Foreground, middleground, and background
Using rules and techniques such as these will really help make your smartphone pics look professional.
Look for interesting angles, lines, patterns and bursts of colour
Creativity is the key to smartphone photography. Move around, try out different heights – do anything that doesn’t involve standing with your smartphone at eye level! Your smartphone gives you a great flexibility – use this to our advantage to experiment with height, perspective, and depth when taking smartphone photos.
Look for interesting patterns such as metallic paint, wood grain, and fabric. Look for bright colours and vibrancy, or subtle pallets of colour to create mood and atmosphere. Get up close to objects; basically take your smartphone with you everywhere and snap the unexpected and unusual.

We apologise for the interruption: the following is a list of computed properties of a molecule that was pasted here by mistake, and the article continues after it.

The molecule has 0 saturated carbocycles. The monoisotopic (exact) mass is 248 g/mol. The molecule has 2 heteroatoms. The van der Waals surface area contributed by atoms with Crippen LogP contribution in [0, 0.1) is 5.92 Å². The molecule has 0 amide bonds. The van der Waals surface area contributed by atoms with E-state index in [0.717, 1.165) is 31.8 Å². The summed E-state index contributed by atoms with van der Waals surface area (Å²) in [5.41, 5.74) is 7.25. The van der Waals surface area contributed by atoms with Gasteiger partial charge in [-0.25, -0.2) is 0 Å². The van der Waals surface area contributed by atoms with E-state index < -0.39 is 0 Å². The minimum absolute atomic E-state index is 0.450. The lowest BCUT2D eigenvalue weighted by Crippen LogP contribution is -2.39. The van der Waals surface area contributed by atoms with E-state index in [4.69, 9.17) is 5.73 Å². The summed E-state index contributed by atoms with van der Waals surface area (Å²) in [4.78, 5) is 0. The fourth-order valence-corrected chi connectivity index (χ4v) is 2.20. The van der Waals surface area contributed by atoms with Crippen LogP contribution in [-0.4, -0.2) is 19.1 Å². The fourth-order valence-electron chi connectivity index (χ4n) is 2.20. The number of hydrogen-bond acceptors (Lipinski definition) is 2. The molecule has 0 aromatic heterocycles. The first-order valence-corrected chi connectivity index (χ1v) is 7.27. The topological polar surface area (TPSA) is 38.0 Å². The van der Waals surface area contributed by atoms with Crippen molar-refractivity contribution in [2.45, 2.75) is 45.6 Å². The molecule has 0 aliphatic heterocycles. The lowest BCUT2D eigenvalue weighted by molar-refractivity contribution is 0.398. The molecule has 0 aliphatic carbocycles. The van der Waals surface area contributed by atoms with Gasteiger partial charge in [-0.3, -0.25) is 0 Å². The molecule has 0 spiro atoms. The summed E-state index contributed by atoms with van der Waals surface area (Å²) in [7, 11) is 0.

Edit Your Photos
Post processing is a very important part of creative photography that help to recreate the scene you saw with your eyes and give your images professional quality. Even simple edits can improve them drastically in mere seconds. Practically every modern smartphone has some build-in editing capabilities and filters. There is also a multitude of photo editing apps available for download through the Play Store and the Apple Store, that have the basic editing tools like brightness, contrast, saturation etc., as well as add some creative effects.
Smartphone photography really is rewarding and easy to undertake once you know the basics. Next time you are out and about in the great wide world, take your smartphone out of the pocket you and see what awesome shots you can take.
About the Author
Max Therry‘s passion for photography developed during his time in art school, where he would borrow his friends’ cameras and take photos of everything unusual around him. When this passion gained almost obsession-like traits, he bought his own Sony system and vowed to take as many photos as he could. After about a decade of filling up multiple hard drives, he says it’s time to share his experiences with whoever’s interested.
This article was published in July 2018.